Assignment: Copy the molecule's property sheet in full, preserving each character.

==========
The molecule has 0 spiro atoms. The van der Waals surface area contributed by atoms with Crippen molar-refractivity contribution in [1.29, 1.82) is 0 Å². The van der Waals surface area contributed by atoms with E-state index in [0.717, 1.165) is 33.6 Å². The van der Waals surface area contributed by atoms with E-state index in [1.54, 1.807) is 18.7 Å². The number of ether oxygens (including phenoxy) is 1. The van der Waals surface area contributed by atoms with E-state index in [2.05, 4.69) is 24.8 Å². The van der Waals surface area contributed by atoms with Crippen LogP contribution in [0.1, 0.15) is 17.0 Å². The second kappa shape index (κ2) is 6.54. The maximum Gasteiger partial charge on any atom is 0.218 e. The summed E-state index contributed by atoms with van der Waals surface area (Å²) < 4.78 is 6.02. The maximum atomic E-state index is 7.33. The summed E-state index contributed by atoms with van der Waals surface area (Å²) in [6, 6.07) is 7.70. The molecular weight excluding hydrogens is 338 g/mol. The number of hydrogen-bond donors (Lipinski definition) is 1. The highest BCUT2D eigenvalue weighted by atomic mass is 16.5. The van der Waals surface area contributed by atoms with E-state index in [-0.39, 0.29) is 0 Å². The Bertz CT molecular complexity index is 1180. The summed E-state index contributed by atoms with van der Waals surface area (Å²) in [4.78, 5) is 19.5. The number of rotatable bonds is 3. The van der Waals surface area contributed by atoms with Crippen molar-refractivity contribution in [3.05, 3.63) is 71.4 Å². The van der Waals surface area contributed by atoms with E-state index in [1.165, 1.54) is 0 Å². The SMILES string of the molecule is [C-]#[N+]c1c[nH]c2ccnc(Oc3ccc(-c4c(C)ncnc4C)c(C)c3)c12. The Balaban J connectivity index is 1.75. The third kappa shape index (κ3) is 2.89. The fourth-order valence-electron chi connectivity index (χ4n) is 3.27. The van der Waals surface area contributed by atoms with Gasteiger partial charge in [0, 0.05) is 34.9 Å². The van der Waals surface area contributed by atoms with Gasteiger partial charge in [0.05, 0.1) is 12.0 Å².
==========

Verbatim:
The molecule has 0 spiro atoms. The van der Waals surface area contributed by atoms with Crippen molar-refractivity contribution in [1.29, 1.82) is 0 Å². The van der Waals surface area contributed by atoms with E-state index in [0.717, 1.165) is 33.6 Å². The van der Waals surface area contributed by atoms with E-state index in [1.54, 1.807) is 18.7 Å². The number of ether oxygens (including phenoxy) is 1. The van der Waals surface area contributed by atoms with E-state index in [2.05, 4.69) is 24.8 Å². The van der Waals surface area contributed by atoms with Crippen LogP contribution in [0.1, 0.15) is 17.0 Å². The second kappa shape index (κ2) is 6.54. The maximum Gasteiger partial charge on any atom is 0.218 e. The summed E-state index contributed by atoms with van der Waals surface area (Å²) < 4.78 is 6.02. The maximum atomic E-state index is 7.33. The summed E-state index contributed by atoms with van der Waals surface area (Å²) in [6, 6.07) is 7.70. The molecular weight excluding hydrogens is 338 g/mol. The number of hydrogen-bond donors (Lipinski definition) is 1. The highest BCUT2D eigenvalue weighted by atomic mass is 16.5. The van der Waals surface area contributed by atoms with E-state index in [-0.39, 0.29) is 0 Å². The Bertz CT molecular complexity index is 1180. The summed E-state index contributed by atoms with van der Waals surface area (Å²) in [4.78, 5) is 19.5. The number of rotatable bonds is 3. The van der Waals surface area contributed by atoms with Crippen molar-refractivity contribution in [3.05, 3.63) is 71.4 Å². The van der Waals surface area contributed by atoms with E-state index in [1.165, 1.54) is 0 Å². The SMILES string of the molecule is [C-]#[N+]c1c[nH]c2ccnc(Oc3ccc(-c4c(C)ncnc4C)c(C)c3)c12. The Balaban J connectivity index is 1.75. The third kappa shape index (κ3) is 2.89. The fourth-order valence-electron chi connectivity index (χ4n) is 3.27. The van der Waals surface area contributed by atoms with Gasteiger partial charge in [0, 0.05) is 34.9 Å². The van der Waals surface area contributed by atoms with Gasteiger partial charge in [0.05, 0.1) is 12.0 Å².